“Past performance is no guarantee of future results.” The mutual fund companies offer this disclaimer. And so do we, when the topic is COVID-19 in the Providence Academy community! Last Monday I shared the good news that during January, PA had but one diagnosed community case. Based on this information, we made the decision to send Upper School students back to classrooms each period instead of continuing our “in-school hybrid” model. The near absence of cases had eliminated occasions of close-contact quarantining for a whole month. Reducing the risk of such quarantining is the rationale for the in-school hybrid learning model. Especially with winter sports and other activities underway, widespread close-contact quarantining takes a toll on students’ ability to participate as fully as we all want them to be able to.
Well, during the week just ended we posted five new confirmed cases, most in the Upper School. I hasten to add we have no evidence the new cases were either caused by students returning to classrooms or transmitted in classrooms. Most new cases are concentrated among students participating in State High School League-sanctioned activities together outside of classes–activities inescapably involving closer contact. As of today, we have returned the Upper School to the in-school hybrid model in order again to reduce the risk of broader student quarantining.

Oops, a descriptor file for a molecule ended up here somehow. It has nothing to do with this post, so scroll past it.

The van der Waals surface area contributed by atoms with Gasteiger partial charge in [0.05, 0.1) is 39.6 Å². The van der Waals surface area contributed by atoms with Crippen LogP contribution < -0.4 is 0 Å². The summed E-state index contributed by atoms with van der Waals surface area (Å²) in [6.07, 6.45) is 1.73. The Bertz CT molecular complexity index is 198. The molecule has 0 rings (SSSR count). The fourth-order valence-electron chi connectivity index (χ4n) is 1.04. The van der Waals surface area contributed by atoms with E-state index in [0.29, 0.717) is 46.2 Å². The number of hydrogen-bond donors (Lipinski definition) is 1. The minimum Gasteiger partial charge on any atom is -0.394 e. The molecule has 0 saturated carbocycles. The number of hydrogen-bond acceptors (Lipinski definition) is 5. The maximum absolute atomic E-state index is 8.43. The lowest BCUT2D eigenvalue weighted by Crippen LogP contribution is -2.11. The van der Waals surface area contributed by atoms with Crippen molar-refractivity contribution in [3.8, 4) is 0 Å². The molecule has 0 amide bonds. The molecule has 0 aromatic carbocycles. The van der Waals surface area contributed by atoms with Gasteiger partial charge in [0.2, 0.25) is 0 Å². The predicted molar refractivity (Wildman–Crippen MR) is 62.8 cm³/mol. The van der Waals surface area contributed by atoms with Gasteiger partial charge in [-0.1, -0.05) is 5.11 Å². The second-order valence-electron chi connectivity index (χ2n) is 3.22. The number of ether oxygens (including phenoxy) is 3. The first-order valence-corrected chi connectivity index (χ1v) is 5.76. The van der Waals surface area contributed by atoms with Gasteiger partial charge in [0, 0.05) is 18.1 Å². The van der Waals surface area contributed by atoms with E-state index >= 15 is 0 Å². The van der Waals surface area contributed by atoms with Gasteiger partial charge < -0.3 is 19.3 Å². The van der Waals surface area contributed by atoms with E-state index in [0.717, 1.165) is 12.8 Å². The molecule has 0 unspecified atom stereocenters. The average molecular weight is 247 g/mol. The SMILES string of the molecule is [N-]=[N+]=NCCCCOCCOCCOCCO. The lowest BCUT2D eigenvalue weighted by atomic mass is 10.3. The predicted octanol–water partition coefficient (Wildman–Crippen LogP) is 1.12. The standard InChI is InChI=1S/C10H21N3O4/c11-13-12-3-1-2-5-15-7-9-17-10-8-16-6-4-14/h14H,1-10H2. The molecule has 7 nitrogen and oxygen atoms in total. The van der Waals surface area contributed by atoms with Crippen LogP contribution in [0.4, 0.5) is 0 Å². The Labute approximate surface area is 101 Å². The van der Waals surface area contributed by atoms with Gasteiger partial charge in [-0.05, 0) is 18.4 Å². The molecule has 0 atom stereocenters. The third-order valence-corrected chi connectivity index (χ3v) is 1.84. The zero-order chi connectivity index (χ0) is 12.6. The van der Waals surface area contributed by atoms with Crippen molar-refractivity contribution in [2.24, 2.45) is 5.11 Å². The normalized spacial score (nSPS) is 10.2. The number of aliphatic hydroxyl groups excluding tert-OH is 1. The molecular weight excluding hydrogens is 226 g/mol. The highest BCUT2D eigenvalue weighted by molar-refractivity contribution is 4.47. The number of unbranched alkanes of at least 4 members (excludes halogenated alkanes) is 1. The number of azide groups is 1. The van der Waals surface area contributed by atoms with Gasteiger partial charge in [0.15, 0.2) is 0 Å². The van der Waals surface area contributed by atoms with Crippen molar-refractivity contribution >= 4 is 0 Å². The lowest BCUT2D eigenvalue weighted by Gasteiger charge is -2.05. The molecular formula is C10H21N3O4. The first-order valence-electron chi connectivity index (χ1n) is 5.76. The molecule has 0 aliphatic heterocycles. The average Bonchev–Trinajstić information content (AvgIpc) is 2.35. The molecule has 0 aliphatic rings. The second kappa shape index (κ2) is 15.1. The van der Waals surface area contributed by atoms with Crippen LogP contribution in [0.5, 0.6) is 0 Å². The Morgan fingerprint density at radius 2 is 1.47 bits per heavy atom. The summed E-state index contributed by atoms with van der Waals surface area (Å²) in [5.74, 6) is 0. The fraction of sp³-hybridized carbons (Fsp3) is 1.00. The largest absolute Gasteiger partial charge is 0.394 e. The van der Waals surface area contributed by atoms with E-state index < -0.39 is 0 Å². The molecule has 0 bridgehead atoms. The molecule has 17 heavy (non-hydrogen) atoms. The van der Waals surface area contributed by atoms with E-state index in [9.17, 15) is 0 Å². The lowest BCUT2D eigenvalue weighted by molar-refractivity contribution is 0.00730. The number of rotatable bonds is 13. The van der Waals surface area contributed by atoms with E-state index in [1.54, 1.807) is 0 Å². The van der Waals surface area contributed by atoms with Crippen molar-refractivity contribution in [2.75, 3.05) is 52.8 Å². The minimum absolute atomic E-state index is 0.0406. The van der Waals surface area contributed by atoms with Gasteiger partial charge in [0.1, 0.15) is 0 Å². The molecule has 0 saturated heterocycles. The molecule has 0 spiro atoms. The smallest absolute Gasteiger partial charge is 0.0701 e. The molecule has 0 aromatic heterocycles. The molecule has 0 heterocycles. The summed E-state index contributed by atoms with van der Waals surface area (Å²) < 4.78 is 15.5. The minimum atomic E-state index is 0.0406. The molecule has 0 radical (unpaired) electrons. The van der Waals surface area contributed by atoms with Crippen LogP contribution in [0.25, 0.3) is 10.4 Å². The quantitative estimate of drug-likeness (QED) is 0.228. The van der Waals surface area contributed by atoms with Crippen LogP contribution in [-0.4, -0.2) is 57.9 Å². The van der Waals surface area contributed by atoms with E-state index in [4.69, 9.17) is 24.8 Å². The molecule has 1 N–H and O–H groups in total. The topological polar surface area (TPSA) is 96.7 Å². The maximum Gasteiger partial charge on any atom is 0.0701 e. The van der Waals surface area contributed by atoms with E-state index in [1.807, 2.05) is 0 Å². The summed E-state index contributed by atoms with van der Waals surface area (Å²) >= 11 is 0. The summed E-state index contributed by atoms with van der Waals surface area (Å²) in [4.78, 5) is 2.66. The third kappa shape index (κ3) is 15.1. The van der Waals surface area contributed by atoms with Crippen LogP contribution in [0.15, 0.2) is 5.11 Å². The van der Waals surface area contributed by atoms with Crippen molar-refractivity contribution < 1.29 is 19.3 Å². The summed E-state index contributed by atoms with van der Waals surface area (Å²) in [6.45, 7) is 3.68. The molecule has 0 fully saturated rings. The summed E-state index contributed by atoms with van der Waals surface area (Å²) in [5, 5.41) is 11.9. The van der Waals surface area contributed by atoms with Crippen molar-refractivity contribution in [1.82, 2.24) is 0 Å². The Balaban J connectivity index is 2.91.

Our currently diagnosed students are reporting a range of symptoms, from asymptomatic to very mild to moderate.
At this point in our community’s experience with this virus, it’s helpful to reiterate the importance of keeping kids at home and out of extracurricular activities if they report or are exhibiting any symptoms of seasonal illnesses. Our experience suggests that for teenagers, a single symptom can be worth getting checked out, if there’s any sense of a possible recent exposure. COVID tests are now readily available, and we do our families and school community good service by confirming, quickly, whether an individual has COVID. It is, understandably, tempting for us to want to hasten to “get back to normal.” Perhaps ironically, the more we follow sometimes-irritating-yet reasonable precautions and diagnostic protocols, the more normally we can live here right now.